We went to the very impressive Tovarisch restaurant, complete with retro Soviet décor, busts of Lenin and hammer and sickle motifs, but disappointingly the service and food were both excellent.

We did get to feel like members of the Soviet elite as we were the only people in the restaurant, vastly outnumbered by the friendly and attentive staff.

Adjusting to reality

When I visited with Chernobyl Children’s Project, the amusing meal in Mozyr was the only time we went out for a meal. The rest of the time we ate on site at Ptich sanatorium where we were based near the village of Kapatkievichy.

Luckily I had already experienced proper Belarussian cuisine, which I particularly like. The food at Ptich, near to Kalinkiavichy, was like school dinners in the UK in the 1970s.

The volunteers spent most mealtimes wondering what had been put in front of us, and even more perplexing how to eat it. The allocation of cutlery appeared to be completely random and bore no relation to the food that we had been given.

All cutlery was apparently multi-functional and after 2 weeks we volunteers were experts at eating soup with a teaspoon and eating yogurt and spreading butter with a fork!

Charity and its peculiarities

My second visit consisted of volunteering at a holiday camp for children and young adults with physical and learning difficulties at Ptich in summer 2018.

The visit to Ptich revealed a number of cultural idiosyncrasies that would completely baffle first-time British visitors. The sanatorium is a holiday camp and health spa where visitors can also receive health treatments.

A beautiful setting in the forest. Photo: Neil Adams

The site is in the middle of a forest with a number of imposing accommodation and administration blocks dotted throughout the very well-maintained grounds.

There were approximately 50 children and young adults in our group and numerous other school parties on the site. The concept of summer camps for kids has disappeared in the UK.

The English volunteers found it interesting to see the teachers leading the kids out each morning to do a range of fairly strenuous exercises before breakfast.

The thought of groups of English school children doing strenuous exercises before breakfast is highly amusing and it simply does not happen.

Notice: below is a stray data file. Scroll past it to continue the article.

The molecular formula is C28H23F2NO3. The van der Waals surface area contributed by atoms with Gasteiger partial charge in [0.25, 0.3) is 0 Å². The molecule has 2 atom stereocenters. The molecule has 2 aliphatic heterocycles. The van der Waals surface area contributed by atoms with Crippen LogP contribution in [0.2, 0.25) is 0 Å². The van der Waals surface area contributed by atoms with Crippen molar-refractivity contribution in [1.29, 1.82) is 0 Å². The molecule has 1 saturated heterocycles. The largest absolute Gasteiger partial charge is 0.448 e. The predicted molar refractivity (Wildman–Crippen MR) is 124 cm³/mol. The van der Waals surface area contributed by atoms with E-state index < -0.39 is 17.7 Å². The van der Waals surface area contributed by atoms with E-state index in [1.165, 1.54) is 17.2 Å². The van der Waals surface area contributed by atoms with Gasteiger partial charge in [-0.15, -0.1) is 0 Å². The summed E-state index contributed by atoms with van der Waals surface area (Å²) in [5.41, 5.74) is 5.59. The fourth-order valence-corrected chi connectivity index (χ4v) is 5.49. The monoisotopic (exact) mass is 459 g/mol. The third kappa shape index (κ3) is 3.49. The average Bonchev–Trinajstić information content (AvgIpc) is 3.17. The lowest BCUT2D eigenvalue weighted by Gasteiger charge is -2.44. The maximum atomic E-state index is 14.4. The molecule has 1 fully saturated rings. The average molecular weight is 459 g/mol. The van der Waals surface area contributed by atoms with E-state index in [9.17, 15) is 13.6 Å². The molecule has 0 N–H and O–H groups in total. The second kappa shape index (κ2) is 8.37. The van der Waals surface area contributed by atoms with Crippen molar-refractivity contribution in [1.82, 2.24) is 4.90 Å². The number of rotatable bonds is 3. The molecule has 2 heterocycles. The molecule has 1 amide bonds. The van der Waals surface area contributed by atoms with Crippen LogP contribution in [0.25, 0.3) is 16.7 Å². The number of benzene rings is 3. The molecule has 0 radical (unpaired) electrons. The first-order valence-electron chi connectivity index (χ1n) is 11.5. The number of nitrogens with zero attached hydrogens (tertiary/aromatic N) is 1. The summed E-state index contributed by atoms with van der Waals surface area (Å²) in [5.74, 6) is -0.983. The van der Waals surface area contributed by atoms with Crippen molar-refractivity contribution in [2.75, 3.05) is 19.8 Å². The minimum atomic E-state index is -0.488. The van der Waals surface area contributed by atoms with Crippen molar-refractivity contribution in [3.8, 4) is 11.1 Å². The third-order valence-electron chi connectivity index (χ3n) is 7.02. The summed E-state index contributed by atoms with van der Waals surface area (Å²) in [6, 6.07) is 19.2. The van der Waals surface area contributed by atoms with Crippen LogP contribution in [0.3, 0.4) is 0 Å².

The author with two of many little friends he mad at Ptich. Photo: Neil Adams

The individualism that dominates capitalist societies, whereby too many kids spend their lives on their own in front of computer screens.

This contrasts sharply with the enduring collective mentality in Belarus where group activities remain the norm.

The UK policymakers should take note that as we become more and more aware of an impending obesity crisis in young people that I have yet to see an obese child in Belarus.

The Belarussian mentality seems to be extremely conservative. Anything that we tried to organise for the children that were even slightly different to their usual activities was met with resistance.

We wanted to organise a forest walk for some of the children, the site was in the middle of a forest after all, but we were told that this was “impossible”. In the end, we did it but it took days of endless negotiations and form filling.

Culture shock and how to deal with it

One significant difference between the UK and Belarus is the attitude of society and the government towards people with disabilities. This can be quite a culture shock to British people
who are unfamiliar with Belarus.

From a British perspective, people with disabilities appear to be undervalued in Belarus. They tend to be hidden away out of sight in institutions and to a certain extent excluded from society.

The volunteers at Manchester airport before their adventure. Photo: Neil Adams

For somebody from the UK this can appear to be harsh, as many of these amazing people can make a valuable contribution through integration into society.

On the other hand, all of the British volunteers on our trip were extremely impressed with the wonderful warm relationship between the children and their carers who clearly invest their heart and soul into the children’s welfare and happiness.

Having said that, I do not like making direct comparisons between the UK and Belarus. They are two very different countries with very different histories which have shaped very different attitudes, norms and values.

There is significant evidence that societal attitudes are changing in Belarus and steps are being taken towards integrating people with disabilities into society. But things will change slowly and us foreigners need to accept that we should not make rash judgments or criticisms.

I am looking forward to hopefully continuing to be part of this process of change next summer when I will be volunteering in Zhuravichi and Rechitsa.

Text by Neil Adams